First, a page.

Santa Pudenziana Review
Outside of Ravenna, Rome has some of the most opulent mosaics in Italy and this church has one of the most striking examples. Commissioned during the papacy of Innocent I, its late 4th-century apse mosaic represents "Christ Teaching the Apostles" and sits high on the wall perched above a baroque altarpiece surrounded by a bevy of florid 18th-century paintings. Not only is it the largest Early Christian apse mosaic extant, it is remarkable for its iconography. At the center sits Christ Enthroned, looking a bit like a Roman emperor, presiding over his apostles. Each apostle faces the spectator, literally rubs shoulders with his companion (unlike earlier hieratic styles where each figure is isolated), and bears an individualized expression. Above the figures and a landscape that symbolizes the Heavenly Jerusalem float the signs of the four evangelists in a blue sky flecked with an orange sunset, all done in thousands of tesserae. This extraordinary composition seems a sort of paleo-Christian forerunner of Raphael's School of Athens in the Vatican.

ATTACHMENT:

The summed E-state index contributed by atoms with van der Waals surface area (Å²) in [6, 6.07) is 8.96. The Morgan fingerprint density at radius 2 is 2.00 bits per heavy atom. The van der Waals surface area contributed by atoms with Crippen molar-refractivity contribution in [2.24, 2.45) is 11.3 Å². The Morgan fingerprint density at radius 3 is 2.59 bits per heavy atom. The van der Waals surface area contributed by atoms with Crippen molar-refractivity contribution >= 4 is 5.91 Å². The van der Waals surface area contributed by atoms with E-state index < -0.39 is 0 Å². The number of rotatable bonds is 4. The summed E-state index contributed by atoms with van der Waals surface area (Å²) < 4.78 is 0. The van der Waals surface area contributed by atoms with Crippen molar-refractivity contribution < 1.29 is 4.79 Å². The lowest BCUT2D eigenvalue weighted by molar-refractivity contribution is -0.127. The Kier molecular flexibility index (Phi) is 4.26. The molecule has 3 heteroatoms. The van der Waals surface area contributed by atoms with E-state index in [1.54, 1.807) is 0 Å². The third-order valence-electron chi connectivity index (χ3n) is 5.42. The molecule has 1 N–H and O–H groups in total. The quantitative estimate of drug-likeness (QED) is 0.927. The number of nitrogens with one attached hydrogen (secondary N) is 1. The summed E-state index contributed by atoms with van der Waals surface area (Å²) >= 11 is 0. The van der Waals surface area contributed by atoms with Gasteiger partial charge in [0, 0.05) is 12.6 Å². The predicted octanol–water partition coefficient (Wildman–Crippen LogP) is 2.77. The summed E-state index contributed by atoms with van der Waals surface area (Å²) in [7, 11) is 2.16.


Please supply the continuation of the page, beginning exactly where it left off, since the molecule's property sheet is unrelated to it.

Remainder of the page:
To either side of Christ, Sts. Praxedes and Pudentia hold wreaths over the heads of Sts. Peter and Paul. These two women were actually daughters of the Roman senator Pudens (probably the one mentioned in 2 Tim 4:21), whose family befriended both apostles. During the persecutions of Nero, both sisters collected the blood of many martyrs and then suffered the same fate. Pudentia transformed her house into a church, but this namesake church was constructed over a 2nd-century bathhouse. Beyond the sheer beauty of the mosaic work, the size, rich detail, and number of figures make this both the last gasp of ancient Roman art and one of the first monuments of early Christianity.